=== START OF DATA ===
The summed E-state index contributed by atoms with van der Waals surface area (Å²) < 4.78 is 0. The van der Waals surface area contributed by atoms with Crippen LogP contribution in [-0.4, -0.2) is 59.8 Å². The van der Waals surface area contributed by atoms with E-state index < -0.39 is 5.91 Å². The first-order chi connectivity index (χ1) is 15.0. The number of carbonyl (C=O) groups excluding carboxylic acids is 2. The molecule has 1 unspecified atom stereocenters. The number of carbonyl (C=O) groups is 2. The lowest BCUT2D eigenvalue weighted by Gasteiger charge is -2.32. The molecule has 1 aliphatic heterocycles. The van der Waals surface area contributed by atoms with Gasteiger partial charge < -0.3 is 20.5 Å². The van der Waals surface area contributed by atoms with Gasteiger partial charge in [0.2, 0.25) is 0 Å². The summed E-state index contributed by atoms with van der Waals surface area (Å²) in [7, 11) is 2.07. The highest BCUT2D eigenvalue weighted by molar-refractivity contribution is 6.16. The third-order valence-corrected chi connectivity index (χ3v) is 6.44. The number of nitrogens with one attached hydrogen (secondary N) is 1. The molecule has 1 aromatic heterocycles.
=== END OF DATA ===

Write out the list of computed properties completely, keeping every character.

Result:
The summed E-state index contributed by atoms with van der Waals surface area (Å²) < 4.78 is 0. The van der Waals surface area contributed by atoms with Crippen LogP contribution in [-0.4, -0.2) is 59.8 Å². The van der Waals surface area contributed by atoms with E-state index < -0.39 is 5.91 Å². The first-order chi connectivity index (χ1) is 15.0. The number of carbonyl (C=O) groups excluding carboxylic acids is 2. The molecule has 1 unspecified atom stereocenters. The number of carbonyl (C=O) groups is 2. The lowest BCUT2D eigenvalue weighted by Gasteiger charge is -2.32. The molecule has 1 aliphatic heterocycles. The van der Waals surface area contributed by atoms with Gasteiger partial charge < -0.3 is 20.5 Å². The van der Waals surface area contributed by atoms with Gasteiger partial charge in [0.2, 0.25) is 0 Å². The summed E-state index contributed by atoms with van der Waals surface area (Å²) in [7, 11) is 2.07. The highest BCUT2D eigenvalue weighted by molar-refractivity contribution is 6.16. The third-order valence-corrected chi connectivity index (χ3v) is 6.44. The number of nitrogens with one attached hydrogen (secondary N) is 1. The molecule has 1 aromatic heterocycles.